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Today, people who are really into video games and people who are really into Christmas shopping lined up to be among the first to buy Microsoft's new game console, the Xbox 360. NPR's Robert Holt didn't have to stand in line. He's been trying out a demo unit over the weekend, and he calls the Xbox 360 expensive but worth it.

ROBERT HOLT reporting:

Would you spend $400 just to sit around and play games? And that $400 just gets you in the door. To really experience the stunning and beautiful graphics and powerful sound of the Xbox 360, you need a full-blown home theater setup; a wide-screen high-definition television and a six-channel surround sound system. A setup like mine costs over $3,000. So to me, the $400 for the Xbox 360 is worth it, but I'm a hard-core gamer.

(Soundbite of video game sound effects)

HOLT: I played three terrific games this weekend. They all take advantage of HDTV's clearer pictures and brighter, deeper colors. They use surround sound to great effect. For example, in Project Gotham Racing 3, you can hear a car passing you from behind and to the left.

(Soundbite of Project Gotham Racing 3 sound effects)

HOLT: I also played Perfect Dark Zero, a first-person spy action game set in the future.

(Soundbite of Perfect Dark Zero)

Unidentified Man #1: Stop her!

(Soundbite of gunfire)

Unidentified Woman #1: Look out!

(Soundbite of gunfire; sound effects)

Unidentified Man #2: Hey, watch it! I've been hit! No!

Unidentified Woman #1: No!

(Soundbite of sound effects)

Unidentified Man #3: Hey, come here, girl. No bullets? Hey!

(Soundbite of gunfire; sound effects)

HOLT: It's quite violent and for older players only. But if you're in the mood for a game that appeals to all ages, there's Kameo: Elements of Power, a fantasy adventure game.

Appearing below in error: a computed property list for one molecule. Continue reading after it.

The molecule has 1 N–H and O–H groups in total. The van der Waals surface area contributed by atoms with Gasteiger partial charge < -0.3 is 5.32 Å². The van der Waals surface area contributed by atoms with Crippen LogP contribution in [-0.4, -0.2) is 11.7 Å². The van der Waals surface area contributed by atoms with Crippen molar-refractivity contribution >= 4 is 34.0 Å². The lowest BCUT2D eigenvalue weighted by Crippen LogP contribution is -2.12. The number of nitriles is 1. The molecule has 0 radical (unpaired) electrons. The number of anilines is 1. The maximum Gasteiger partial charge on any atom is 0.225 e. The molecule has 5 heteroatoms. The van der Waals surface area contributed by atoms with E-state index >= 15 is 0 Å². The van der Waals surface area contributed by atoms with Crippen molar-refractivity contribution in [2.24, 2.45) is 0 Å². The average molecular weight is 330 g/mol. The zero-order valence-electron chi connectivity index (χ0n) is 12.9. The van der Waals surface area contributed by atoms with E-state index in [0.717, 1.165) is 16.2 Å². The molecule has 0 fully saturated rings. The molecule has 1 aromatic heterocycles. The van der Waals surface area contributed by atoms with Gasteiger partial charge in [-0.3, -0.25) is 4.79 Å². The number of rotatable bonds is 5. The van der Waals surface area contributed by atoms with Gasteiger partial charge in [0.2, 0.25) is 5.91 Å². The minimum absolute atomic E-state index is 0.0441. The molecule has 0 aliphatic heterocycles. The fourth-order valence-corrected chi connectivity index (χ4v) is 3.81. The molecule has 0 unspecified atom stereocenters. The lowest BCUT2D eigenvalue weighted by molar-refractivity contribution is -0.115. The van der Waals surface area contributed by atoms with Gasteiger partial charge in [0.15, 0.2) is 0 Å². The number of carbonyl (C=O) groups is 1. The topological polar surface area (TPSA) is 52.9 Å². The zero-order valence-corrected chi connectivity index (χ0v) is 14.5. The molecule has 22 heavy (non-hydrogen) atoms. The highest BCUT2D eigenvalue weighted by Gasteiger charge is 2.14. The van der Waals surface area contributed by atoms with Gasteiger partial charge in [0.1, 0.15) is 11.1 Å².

(Soundbite of Kameo: Elements of Power)

Unidentified Man #4: What would you do without ...(unintelligible)?

(Soundbite of sound effects)

HOLT: But there's no stand-up blockbuster game like Halo or Grand Theft Auto. This may be because the Xbox 360 is so new, and sometimes it takes a while before game developers are able to take full advantage of the power of a console. But I'm really looking forward to seeing what they come up with.

Here's one big disappointment. The Xbox 360 will only play some of your old games, so you'll need to keep your original Xbox around. Microsoft says they'll be adding support for more, however.

(Soundbite of gunfire)

Unidentified Man #5: Help me out here!

(Soundbite of gunfire)

HOLT: With the Xbox 360, Microsoft has updated Xbox Live, its already superior online gaming service. It's even easier and more fun to go online and play against other gamers.

(Soundbite of video game sound effects)

Unidentified Woman #2: Joe, Zeigler's(ph) case is close by. Your sea gulls are right by it.

HOLT: As part of its plan for world domination, Microsoft wants you to do more than play games with its Xbox 360. You can watch DVDs, you can look at photos, listen to music and watch videos stored on your Xbox 360 on a connected PC or even an iPod. It's a very good digital media hub.

If you're not a hard-core gamer, I'd suggest waiting until the killer games come out for it before you buy it. There is a cheaper version of the Xbox 360, a core system that costs $300. I wouldn't recommend it because of its lack of features. If you're really into gaming, the Xbox 360 is worth buying, even with its $400 price tag. And, hey, if you're a hard-core gamer, how could you not have the most powerful video game console on the planet?

(Soundbite of music from unidentified video game)

SIEGEL: Robert Holt is a manager for NPR Online.

(Soundbite of music from unidentified video game; sound effects)

MICHELE NORRIS (Host): You're listening to ALL THINGS CONSIDERED from NPR News.

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